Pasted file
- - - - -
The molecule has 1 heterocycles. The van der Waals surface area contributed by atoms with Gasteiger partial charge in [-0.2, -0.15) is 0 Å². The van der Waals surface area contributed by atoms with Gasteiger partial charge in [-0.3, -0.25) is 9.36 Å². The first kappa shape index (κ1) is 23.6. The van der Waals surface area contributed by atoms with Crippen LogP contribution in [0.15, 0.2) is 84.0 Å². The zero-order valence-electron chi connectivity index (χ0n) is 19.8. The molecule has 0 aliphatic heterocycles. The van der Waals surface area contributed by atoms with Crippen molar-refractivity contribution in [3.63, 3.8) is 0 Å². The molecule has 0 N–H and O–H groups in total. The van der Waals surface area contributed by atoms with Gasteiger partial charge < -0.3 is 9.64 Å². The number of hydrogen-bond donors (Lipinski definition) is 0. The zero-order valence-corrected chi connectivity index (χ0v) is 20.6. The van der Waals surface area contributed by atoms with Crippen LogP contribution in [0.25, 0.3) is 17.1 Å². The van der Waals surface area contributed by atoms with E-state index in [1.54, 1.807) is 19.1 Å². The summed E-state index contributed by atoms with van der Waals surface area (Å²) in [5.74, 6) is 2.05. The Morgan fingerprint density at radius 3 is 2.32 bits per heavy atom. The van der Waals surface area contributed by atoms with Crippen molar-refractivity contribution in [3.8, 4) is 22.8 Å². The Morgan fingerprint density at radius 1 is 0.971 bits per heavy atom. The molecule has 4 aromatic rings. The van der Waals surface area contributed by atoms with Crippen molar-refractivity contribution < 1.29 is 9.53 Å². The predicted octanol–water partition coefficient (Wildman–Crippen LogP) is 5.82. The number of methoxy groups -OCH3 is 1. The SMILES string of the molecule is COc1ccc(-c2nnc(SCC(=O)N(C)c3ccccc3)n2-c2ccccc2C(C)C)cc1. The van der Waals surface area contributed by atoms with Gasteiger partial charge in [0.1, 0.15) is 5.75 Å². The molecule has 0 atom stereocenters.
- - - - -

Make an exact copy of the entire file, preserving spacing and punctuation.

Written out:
The molecule has 1 heterocycles. The van der Waals surface area contributed by atoms with Gasteiger partial charge in [-0.2, -0.15) is 0 Å². The van der Waals surface area contributed by atoms with Gasteiger partial charge in [-0.3, -0.25) is 9.36 Å². The first kappa shape index (κ1) is 23.6. The van der Waals surface area contributed by atoms with Crippen LogP contribution in [0.15, 0.2) is 84.0 Å². The zero-order valence-electron chi connectivity index (χ0n) is 19.8. The molecule has 0 aliphatic heterocycles. The van der Waals surface area contributed by atoms with Crippen molar-refractivity contribution in [3.63, 3.8) is 0 Å². The molecule has 0 N–H and O–H groups in total. The van der Waals surface area contributed by atoms with Gasteiger partial charge < -0.3 is 9.64 Å². The number of hydrogen-bond donors (Lipinski definition) is 0. The zero-order valence-corrected chi connectivity index (χ0v) is 20.6. The van der Waals surface area contributed by atoms with Crippen LogP contribution in [0.25, 0.3) is 17.1 Å². The van der Waals surface area contributed by atoms with E-state index in [1.54, 1.807) is 19.1 Å². The summed E-state index contributed by atoms with van der Waals surface area (Å²) in [5.74, 6) is 2.05. The Morgan fingerprint density at radius 3 is 2.32 bits per heavy atom. The van der Waals surface area contributed by atoms with Crippen molar-refractivity contribution in [3.8, 4) is 22.8 Å². The Morgan fingerprint density at radius 1 is 0.971 bits per heavy atom. The molecule has 4 aromatic rings. The van der Waals surface area contributed by atoms with Crippen molar-refractivity contribution < 1.29 is 9.53 Å². The predicted octanol–water partition coefficient (Wildman–Crippen LogP) is 5.82. The number of methoxy groups -OCH3 is 1. The SMILES string of the molecule is COc1ccc(-c2nnc(SCC(=O)N(C)c3ccccc3)n2-c2ccccc2C(C)C)cc1. The van der Waals surface area contributed by atoms with Gasteiger partial charge in [0.1, 0.15) is 5.75 Å². The molecule has 0 atom stereocenters.